The Rules

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Some of them make sense. Others I had to wonder about.

Millions of people visit the Acropolis in Athens each year. It is one of the busiest tourist sites in the world. If each person took a pebble home as a souvenir, there wouldn’t be much left at the end of the year. Not to mention the issues of walking off with part of Greek cultural heritage.

Maybe some of the other rules are just matters of translation. It is forbidden to make moving pictures without permission, but I saw lots of people using their phones to shoot video. I doubt anyone asked for permission first. Maybe the rule applies only to commercial productions. I don’t see how they would enforce it otherwise.

I’m not sure how they would stop someone from using their pictures in an ad campaign if they so desired. With so many tourists on site, if one is holding a bottle of their favourite beverage, who is going to notice – until the photo appears on billboards.

There is at least one cat on the Acropolis – I saw it, though I didn’t get a picture. So someone has introduced animals to the site.  An d short of searching purses and backpacks, I don’t know how you would keep food off the hill. I saw people eating. Maybe what they meant was “don’t litter.” I don’t recall seeing garbage cans, but then I didn’t have food with me so I wasn’t looking.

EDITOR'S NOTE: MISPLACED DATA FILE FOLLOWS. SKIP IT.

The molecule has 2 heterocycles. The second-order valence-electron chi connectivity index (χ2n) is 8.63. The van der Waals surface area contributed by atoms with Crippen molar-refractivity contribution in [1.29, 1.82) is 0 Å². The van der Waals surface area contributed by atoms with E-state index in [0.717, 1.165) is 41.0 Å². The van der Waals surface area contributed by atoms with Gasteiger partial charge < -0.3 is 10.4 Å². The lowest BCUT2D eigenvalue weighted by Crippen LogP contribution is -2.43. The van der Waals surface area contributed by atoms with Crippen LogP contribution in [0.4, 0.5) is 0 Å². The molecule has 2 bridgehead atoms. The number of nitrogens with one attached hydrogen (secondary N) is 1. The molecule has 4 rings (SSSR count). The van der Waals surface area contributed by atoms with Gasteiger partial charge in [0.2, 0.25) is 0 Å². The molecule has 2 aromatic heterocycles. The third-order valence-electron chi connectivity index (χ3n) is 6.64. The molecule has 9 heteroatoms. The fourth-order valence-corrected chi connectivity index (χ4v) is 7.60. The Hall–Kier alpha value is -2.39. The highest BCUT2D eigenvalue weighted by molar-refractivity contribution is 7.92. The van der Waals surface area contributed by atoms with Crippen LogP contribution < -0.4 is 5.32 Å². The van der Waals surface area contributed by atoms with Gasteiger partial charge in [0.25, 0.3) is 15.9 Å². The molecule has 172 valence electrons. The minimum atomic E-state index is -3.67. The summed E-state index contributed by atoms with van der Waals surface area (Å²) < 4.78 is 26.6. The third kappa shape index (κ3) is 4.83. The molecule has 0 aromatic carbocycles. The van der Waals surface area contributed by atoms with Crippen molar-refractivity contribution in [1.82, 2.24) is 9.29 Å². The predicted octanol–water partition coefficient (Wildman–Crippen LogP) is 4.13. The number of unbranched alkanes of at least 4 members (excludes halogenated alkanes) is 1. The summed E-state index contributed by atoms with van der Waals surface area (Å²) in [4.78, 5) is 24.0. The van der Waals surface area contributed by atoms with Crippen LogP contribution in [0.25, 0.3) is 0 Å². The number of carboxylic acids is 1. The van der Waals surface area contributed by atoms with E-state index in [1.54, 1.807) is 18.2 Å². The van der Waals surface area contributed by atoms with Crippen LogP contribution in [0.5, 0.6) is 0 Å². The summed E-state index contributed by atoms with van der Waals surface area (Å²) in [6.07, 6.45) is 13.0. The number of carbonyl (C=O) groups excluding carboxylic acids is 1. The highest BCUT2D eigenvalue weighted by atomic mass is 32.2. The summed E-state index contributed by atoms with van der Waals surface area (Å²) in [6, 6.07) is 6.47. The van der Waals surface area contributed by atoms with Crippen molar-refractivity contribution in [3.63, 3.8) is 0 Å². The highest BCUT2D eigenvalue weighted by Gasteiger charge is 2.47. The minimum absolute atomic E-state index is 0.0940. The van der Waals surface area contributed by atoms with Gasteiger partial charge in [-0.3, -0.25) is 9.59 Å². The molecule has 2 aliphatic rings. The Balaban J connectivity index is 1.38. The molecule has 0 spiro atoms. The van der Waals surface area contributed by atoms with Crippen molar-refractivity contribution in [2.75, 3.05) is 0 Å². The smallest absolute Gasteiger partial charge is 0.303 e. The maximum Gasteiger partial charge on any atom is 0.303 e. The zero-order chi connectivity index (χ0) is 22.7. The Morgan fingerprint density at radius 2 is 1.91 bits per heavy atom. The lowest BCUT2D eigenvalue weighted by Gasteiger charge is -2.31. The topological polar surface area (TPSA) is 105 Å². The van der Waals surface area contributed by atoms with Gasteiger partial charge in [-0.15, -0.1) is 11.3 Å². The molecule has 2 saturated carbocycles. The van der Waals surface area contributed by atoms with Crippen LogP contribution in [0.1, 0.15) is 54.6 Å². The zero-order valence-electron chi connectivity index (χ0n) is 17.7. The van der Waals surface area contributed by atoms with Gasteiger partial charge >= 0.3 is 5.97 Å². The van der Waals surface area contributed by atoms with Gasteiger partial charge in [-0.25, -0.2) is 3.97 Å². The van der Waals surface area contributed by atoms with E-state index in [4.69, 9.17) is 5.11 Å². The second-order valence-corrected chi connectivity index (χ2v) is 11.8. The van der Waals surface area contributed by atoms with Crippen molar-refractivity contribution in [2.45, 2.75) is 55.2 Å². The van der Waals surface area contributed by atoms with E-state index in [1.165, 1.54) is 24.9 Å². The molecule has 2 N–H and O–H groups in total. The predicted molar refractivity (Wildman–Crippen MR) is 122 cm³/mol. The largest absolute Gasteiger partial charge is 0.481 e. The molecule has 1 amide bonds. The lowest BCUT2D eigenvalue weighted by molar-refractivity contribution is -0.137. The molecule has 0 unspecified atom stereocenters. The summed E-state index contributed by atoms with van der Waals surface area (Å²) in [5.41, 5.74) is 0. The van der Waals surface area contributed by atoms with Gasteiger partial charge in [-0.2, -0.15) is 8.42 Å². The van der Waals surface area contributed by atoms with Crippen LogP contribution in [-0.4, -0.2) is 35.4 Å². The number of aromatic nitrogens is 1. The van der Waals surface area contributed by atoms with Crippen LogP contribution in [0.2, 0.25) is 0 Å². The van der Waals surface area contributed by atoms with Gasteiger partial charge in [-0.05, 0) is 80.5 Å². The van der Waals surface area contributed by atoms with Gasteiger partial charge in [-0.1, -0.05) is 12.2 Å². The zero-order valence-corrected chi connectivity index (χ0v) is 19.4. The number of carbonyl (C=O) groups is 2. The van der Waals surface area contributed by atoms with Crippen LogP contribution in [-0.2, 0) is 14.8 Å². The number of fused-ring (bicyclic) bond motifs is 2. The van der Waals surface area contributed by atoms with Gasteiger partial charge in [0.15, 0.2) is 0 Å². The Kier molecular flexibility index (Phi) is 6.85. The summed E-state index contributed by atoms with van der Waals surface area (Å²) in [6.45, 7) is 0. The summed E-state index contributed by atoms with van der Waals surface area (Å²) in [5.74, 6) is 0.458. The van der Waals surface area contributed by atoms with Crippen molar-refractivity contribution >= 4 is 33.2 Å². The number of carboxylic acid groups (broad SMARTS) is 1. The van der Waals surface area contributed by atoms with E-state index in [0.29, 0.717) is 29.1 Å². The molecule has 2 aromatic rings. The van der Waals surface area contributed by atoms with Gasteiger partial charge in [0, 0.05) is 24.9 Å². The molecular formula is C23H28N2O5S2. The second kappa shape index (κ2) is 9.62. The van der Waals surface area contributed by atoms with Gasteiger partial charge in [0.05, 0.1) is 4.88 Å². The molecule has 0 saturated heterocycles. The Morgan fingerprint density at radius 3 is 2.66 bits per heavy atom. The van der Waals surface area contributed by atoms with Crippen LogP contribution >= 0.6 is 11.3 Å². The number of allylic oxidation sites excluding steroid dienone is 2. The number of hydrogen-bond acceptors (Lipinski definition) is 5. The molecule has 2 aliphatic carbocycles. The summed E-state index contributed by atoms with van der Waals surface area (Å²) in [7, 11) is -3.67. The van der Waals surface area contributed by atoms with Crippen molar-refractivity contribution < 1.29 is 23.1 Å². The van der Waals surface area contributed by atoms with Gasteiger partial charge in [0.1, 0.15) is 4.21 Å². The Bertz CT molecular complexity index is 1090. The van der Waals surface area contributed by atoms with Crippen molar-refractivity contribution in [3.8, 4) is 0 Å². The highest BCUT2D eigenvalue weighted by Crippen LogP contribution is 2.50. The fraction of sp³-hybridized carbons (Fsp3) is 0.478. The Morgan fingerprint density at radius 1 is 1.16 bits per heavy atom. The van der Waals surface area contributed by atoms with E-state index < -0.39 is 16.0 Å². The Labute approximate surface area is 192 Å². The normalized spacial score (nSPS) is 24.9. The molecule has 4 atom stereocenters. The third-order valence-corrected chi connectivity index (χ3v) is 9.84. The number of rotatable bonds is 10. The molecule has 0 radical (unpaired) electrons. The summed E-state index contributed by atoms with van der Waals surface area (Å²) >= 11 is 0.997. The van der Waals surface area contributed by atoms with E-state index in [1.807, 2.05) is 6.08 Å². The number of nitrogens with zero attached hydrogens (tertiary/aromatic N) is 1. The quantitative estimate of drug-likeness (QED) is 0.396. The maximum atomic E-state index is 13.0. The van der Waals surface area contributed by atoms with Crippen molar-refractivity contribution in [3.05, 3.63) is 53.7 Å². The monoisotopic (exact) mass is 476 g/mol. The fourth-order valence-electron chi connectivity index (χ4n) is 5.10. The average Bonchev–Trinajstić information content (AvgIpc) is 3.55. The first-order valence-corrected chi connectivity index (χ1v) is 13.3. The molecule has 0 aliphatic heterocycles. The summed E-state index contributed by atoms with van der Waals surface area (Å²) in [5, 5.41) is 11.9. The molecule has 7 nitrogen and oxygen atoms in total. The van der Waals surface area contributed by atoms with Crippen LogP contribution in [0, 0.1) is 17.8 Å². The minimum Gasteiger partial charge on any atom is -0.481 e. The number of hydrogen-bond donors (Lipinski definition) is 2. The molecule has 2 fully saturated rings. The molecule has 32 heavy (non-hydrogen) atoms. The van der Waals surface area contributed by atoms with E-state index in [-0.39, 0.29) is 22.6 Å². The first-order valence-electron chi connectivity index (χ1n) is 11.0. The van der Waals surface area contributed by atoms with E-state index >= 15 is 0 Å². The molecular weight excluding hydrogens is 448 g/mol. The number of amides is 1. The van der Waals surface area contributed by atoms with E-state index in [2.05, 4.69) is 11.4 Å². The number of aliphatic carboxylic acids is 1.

I also wonder what is wrong with singing? Or even loud noises for that matter? Causing a disturbance, yes, I understand why there are rules about that. But what is wrong with singing?

It makes me wonder if there have been problems in the past, if maybe choirs were trooping up to the Acropolis to give impromptu concerts. I didn’t think to ask, I just kept my mouth shut while visiting. Didn’t even hum a few bars.

Rules are a necessary part of life. Except for the part about souvenirs and vandalism, I found these ones more amusing than useful.

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2 comments

  1. Neil Abramson · · Reply

    There’s a difference between having rules and whether people actually observe them. Should we only have rules that fit people’s existing behavior, or can we not hope for better? The Lord, for example, offered up ten rules. The one about not killing gets broken all the time and not just in wars, and not just people. The one about not coveting your neighbor’s possessions surely doesn’t fit our materialistic culture. It seems utterly anti-capitalistic. Should we petition the Lord for more realistic commandments, or just try to improve our own act, and let the Lord take care of the stragglers?

    1. Of course we don’t seem to trust the Lord to take care of the stragglers – we always want to do it ourselves.

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